Gaining when Giving of Ourselves by Lee Strobel

Gaining when Giving of Ourselves by Lee Strobel

All the passages below are taken from Lee Strobel’s book, “God’s Outrageous Claims,” which was published in 1997 by Zondervan.

His name is George, but that’s not what the bullies called him at his junior high school near Chicago. Day after day they pelted him with names like “stupid,” “moron,” and “weird.” They taunted him, pushed him, punched him, and tried to goad him into fighting—all because George is a little different.

In the end they won a bitter victory. Because of the incessant harassment and the inability of teachers to curtail it, George’s parents pulled him out of school and are now teaching him at home.

Unfortunately, bullies are a way of lifeThey are the people who are stronger than we are—physically, economically, or whatever— and who take great pleasure in pushing us around just so we don’t forget it. Statistics indicate that three out of four people have been victimized by a bully at one time in their life. Said one expert, “Bullying is all about power”

In the preceding chapter, we talked about the phenomenal power of God. And if the old adage is true—that power corrupts and absolute power corrupts absolutely—it would be understandable if God were a cosmic bully, throwing his weight around, belittling and intimidating us and smugly rubbing our noses in the fact that in the grand scheme of things he’s the boss and we are nothing but puny and weak. 

But that’s not what God is like.

Look at what happened as Jesus ate with his followers one day, as recorded in John 13. The third and fourth verses of that chapter constitute one of the most outrageous individual sentences in the entire Bible. It’s like a non sequitur, in which two thoughts just don’t seem to go together, because they’re fundamentally at odds.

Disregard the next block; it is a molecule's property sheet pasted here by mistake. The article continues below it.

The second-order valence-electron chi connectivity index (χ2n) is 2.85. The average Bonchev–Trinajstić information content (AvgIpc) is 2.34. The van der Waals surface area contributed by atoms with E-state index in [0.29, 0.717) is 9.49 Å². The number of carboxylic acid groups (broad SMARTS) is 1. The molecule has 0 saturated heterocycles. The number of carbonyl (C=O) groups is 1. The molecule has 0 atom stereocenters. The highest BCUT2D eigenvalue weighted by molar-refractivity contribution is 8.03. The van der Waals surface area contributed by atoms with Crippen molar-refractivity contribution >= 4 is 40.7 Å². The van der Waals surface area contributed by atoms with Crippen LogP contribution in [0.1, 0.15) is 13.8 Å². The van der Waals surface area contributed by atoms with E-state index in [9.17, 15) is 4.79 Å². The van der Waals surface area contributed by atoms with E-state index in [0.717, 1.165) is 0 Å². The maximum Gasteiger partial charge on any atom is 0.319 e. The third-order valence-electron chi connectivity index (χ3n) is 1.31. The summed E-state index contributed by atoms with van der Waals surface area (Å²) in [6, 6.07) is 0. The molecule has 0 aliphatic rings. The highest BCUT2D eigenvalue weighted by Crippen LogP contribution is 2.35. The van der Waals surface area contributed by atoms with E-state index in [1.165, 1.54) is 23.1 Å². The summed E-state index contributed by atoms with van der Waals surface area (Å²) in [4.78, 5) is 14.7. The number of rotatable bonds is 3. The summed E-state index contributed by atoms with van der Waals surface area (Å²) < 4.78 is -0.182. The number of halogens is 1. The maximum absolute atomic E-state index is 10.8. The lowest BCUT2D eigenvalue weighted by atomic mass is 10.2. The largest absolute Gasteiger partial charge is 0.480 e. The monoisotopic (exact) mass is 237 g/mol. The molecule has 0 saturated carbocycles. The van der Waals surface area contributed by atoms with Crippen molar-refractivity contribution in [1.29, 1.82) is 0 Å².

The first part of the sentence says, “Jesus knew that the Father had put all things under his power, and that he had come from God and was returning to God; so. . .” In other words, Jesus was fully aware that he was God, that he was all-powerful, that he could do whatever he wanted, that he had existed from eternity as part of the Trinity and would soon return to his hallowed and exalted stature in heaven.

But then there’s that seemingly insignificant word so. So. . .knowing all that heady, ego-inflating stuff, what does Jesus do? Does he use his superiority to bully the disciples? Does he arrogantly demand that they pamper and cater to him?

Here’s the incongruous conclusion to the sentence: “So he got up from the meal, took off his outer clothing, and wrapped a towel around his waist” Unexpectedly, amazingly, Jesus took on the demeanor of a servant, getting ready to wash his disciples’ dirty, grimy, smelly feet and gently pat them dry with a towel. The all- powerful, all-knowing Jesus was choosing to perform a distasteful task that was so demeaning that none of the disciples had been willing to stoop to do it themselves. What an incredible humble display of pure servanthood—from the One who could have rightfully demanded to be served himself!.

Who can fathom this great and wonderful mystery, that Jesus “did not come to be served, but to serve, and to give his life as a ransom for many”?1


Even though the concepts of raw power and lowly servanthood appear to contradict each other, both qualities unquestionably reside in God. Ultimately, God is a servant because God is love, and love by its very nature involves the giving of oneself. In fact, that’s the essence of Christ’s life as described in Philippians 2:6-8, which Eugene Peterson renders so masterfully in The Message:

[Jesus] had equal status with God but didn’t think so much of himself that he had to cling to the advantages of that status no matter what. Not at all. When the time came, he set aside the privileges of deity and took on the status of a slave, became human! Having become human, he stayed human. It was an incredibly humbling process. He didn’t claim special privileges. Instead, he lived a selfless, obedient life and then died a selfless, obedient death—and the worst kind of death at that: a crucifixion.2

That’s what we commemorate on Good Friday—that Jesus served as our substitute to pay the death penalty we deserve for the wrongdoing we’ve committed. This Jesus, who by all rights could have been a bully, instead became a suffering servant for you and me, even though our rebellion and wrongdoing warrant nothing less than eternal condemnation.